MPs have voted in favour of triggering Article 50 paving the way for the formal Brexit process to begin.
After two days of fractious debate in the House of Commons, members voted 498 in favour and 114 against formally beginning the UK’s exit from Europe.
A successful rebellion was never on the cards after both the Prime Minister and Leader of the Opposition put a three-line whip on the vote demanding their MPs backed the triggering of Article 50.
However, Jeremy Corbyn was rocked just hours before the vote when two shadow cabinet members quit his top team in order to defy his orders and vote against the whip.
Shadow environment secretary Rachael Maskell and shadow equalities minister Dawn Butler both resigned so they could oppose the European Union (Notification Of Withdrawal) Bill.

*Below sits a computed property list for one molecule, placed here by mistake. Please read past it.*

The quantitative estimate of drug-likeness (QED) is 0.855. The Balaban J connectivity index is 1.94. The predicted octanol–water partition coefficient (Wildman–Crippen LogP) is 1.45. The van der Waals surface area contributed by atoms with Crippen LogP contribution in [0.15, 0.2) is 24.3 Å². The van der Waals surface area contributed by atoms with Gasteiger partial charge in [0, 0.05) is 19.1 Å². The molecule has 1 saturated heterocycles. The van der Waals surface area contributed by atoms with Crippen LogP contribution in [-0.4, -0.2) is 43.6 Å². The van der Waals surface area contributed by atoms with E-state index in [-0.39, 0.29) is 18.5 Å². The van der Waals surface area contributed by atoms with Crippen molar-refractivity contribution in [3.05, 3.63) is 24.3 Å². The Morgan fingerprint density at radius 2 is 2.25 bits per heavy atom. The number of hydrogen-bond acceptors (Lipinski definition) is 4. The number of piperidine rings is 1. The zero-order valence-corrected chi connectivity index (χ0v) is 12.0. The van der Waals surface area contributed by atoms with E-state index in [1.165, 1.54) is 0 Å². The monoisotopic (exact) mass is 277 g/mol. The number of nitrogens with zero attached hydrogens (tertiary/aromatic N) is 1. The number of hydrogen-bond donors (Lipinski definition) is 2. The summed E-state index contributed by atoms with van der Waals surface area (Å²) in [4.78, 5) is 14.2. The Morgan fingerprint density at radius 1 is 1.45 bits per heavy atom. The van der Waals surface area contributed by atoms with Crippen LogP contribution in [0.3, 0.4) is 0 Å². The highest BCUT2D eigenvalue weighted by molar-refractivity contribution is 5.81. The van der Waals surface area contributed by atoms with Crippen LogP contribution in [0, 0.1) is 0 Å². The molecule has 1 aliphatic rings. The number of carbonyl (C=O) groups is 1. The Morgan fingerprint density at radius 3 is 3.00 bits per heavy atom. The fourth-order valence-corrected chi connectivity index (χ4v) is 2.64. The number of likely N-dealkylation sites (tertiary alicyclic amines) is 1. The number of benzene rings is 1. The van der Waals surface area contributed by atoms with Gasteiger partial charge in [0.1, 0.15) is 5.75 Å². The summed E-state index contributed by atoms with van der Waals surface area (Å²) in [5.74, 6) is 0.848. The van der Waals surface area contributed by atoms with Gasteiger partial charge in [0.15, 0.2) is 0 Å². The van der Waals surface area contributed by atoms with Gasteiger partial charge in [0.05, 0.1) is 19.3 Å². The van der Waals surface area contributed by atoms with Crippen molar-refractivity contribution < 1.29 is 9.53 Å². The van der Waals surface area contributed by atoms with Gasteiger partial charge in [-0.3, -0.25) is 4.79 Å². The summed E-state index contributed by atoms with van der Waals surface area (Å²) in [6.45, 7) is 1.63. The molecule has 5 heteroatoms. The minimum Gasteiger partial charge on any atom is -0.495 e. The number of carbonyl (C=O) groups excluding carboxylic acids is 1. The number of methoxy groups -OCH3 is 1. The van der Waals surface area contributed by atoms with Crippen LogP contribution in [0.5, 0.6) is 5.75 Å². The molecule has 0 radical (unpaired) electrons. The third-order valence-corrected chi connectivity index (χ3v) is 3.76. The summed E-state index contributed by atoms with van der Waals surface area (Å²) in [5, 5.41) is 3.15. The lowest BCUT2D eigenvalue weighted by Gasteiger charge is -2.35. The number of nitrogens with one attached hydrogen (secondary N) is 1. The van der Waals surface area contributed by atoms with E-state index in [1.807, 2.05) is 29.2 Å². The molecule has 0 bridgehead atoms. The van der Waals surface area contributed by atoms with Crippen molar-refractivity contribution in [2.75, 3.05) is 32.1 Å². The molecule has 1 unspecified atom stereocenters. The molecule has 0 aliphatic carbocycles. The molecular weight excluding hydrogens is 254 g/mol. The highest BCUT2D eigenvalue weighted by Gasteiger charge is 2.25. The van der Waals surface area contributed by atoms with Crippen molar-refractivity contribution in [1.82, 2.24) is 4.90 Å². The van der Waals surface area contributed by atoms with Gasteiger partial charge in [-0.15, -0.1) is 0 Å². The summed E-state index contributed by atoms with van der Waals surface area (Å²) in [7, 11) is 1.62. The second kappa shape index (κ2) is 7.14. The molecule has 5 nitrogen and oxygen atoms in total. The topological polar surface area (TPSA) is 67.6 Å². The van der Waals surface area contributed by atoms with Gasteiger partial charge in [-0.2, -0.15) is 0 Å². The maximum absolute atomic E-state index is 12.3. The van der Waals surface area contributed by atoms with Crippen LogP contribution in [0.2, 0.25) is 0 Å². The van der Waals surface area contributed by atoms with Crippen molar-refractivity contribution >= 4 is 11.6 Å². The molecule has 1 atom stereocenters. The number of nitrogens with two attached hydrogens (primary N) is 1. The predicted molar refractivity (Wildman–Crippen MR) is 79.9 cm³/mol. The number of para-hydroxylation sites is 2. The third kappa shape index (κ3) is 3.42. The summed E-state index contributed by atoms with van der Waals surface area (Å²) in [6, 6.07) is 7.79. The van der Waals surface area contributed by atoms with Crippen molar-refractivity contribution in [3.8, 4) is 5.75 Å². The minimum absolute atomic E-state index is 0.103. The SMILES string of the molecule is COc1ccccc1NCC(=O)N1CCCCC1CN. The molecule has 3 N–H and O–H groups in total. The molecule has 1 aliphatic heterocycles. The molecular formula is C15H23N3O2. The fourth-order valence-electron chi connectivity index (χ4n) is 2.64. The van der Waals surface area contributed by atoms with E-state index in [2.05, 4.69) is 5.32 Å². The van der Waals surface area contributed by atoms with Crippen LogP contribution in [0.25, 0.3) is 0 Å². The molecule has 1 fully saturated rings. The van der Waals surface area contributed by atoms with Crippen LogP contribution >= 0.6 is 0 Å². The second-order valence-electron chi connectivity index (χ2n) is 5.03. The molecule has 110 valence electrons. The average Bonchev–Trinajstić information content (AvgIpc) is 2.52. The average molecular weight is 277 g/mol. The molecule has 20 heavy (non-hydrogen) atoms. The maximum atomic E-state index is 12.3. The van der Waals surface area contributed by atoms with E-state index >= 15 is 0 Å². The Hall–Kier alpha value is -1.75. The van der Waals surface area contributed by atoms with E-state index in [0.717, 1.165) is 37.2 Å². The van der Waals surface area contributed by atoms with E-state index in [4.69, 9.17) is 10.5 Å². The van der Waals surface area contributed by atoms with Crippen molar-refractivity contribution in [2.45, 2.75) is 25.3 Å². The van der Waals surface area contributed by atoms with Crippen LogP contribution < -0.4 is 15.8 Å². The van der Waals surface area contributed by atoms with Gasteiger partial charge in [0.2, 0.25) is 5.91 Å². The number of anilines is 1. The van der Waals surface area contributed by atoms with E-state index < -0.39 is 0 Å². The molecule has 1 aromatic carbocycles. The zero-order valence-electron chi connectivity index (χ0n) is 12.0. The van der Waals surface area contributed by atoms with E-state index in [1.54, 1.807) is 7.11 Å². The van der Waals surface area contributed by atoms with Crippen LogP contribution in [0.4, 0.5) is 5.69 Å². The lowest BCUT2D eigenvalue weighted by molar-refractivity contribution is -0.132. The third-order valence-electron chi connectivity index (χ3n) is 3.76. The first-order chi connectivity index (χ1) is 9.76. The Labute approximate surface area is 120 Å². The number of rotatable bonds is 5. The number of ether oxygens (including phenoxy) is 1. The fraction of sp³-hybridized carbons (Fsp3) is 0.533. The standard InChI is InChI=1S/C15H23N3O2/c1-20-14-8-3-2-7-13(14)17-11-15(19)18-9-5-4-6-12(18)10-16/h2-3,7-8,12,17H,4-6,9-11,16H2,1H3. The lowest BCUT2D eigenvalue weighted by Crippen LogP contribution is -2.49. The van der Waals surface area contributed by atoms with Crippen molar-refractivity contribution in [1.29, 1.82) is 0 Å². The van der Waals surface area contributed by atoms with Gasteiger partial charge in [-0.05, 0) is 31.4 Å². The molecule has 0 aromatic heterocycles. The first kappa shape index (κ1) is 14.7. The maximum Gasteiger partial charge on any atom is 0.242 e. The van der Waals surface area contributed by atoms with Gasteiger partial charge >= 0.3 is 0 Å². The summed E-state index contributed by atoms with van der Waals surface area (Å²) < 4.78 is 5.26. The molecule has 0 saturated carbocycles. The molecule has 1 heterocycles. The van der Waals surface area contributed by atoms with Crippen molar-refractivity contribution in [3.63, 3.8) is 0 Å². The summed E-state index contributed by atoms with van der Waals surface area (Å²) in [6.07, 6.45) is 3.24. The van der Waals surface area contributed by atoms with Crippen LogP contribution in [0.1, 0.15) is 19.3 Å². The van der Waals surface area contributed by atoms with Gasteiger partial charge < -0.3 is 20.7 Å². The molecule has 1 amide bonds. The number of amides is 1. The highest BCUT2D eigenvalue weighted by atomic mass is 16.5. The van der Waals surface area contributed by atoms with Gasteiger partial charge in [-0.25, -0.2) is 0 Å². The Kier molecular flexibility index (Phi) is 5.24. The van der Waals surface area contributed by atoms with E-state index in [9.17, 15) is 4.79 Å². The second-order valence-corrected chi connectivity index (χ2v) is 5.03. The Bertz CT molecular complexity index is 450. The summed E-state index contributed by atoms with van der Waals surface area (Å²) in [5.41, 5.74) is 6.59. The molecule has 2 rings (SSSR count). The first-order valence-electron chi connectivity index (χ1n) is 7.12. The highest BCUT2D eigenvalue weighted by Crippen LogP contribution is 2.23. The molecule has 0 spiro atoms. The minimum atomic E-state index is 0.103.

And Labour’s front bench came under further attack from its own side in the Commons when Bermondsey and Old Southwark MP Neil Coyle called them ‘a disgrace’.
In a speech which earned him a rebuke from Speaker John Bercow he said: ‘Former prime minister John Major referred to the like of the former secretary of state for work and pensions as ‘bastards’.
‘He could not have known that his party would become a whole Government full of bastards who are absolutely causing economic damage for my constituents and for the whole country.
‘At the risk of offending my own front bench as well as the Government front bench, I say this – my members campaigned vigorously to remain in the European Union and they deserve a front bench position that is not to sign up to the Government’s position, the Government’s timetable and the Government curtailing debate.
‘It is a disgrace.’
The Bill will now move on to the third reading where amendments can be added before it passes to the Upper Chamber.